Historical evidence suggests that the belief in werewolves was alive and well as early as the Middle Ages. But wolves weren’t the only transforming creatures of the time – many also believed people could be turned into cats, snakes, and other animals using magic.

The Medieval poet Marie de France describes a werewolf tale that closely resembles the modern werewolves we know and love today. The poem Bisclavret, written circa 1200, follows a nobleman of the same name who transforms into a wolf every week. When his wife stole the clothing he needed to restore his human form, he escaped a wolf hunt and even revealed his secret to the king, who made him a companion.

A drawing of the werewolf and witch trials in Germany
Werewolf beheaded and two witches burned at the stake by the Inquisition in Germany approx. 1550. (Photo Credit: Fototeca Gilardi / Getty Images).

Bisclavret, still a wolf, sat quietly and calmly by the king’s side at court until his wife and her new husband appeared one day. He became so angry he attacked the couple, while onlookers declared the attack was warranted. Marie de France also hinted that several areas in medieval France believed in werewolves through the use of the Franco-Norman word garwulf.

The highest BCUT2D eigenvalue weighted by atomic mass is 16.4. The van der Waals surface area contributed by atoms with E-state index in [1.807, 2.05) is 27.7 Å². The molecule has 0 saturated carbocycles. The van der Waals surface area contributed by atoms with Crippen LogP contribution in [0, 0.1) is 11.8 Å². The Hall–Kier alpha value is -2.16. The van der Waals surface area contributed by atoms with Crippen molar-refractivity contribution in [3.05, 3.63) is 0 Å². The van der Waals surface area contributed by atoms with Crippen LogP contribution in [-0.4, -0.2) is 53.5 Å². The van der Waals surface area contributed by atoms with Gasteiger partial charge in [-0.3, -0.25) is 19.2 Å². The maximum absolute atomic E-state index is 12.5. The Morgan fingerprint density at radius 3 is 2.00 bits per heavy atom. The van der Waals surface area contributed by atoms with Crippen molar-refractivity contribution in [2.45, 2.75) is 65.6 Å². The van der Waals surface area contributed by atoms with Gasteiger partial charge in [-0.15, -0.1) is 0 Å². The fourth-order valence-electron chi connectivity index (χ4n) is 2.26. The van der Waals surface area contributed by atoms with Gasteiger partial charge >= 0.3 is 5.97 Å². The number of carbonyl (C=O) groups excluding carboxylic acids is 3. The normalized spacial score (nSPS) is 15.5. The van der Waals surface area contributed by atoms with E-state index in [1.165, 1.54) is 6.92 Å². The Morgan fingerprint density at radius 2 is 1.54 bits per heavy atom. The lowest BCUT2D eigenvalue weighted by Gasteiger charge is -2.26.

Similar tales of removing clothing and the temptation of consuming human flesh were written by Pliny the Elder and Gervase of Tilbury. Soon, werewolves were mixed up in other legends and beliefs across Europe – they even played a role in the German witch panic. Just as many innocent people were convicted of being werewolves as there were witches, the charge otherwise known as lycanthropy meant many were sentenced to death.

Infamous werewolf legends

Over the years, several infamous werewolf stories have been debunked – and often, people who posed as werewolves were up to something much more sinister.

A shadow of a werewolf looms over a girl
American actress Belinda Balaski on the set of The Howling (1981). (Photo Credit: AVCO Embassy Pictures / Sunset Boulevard / Corbis via Getty Images)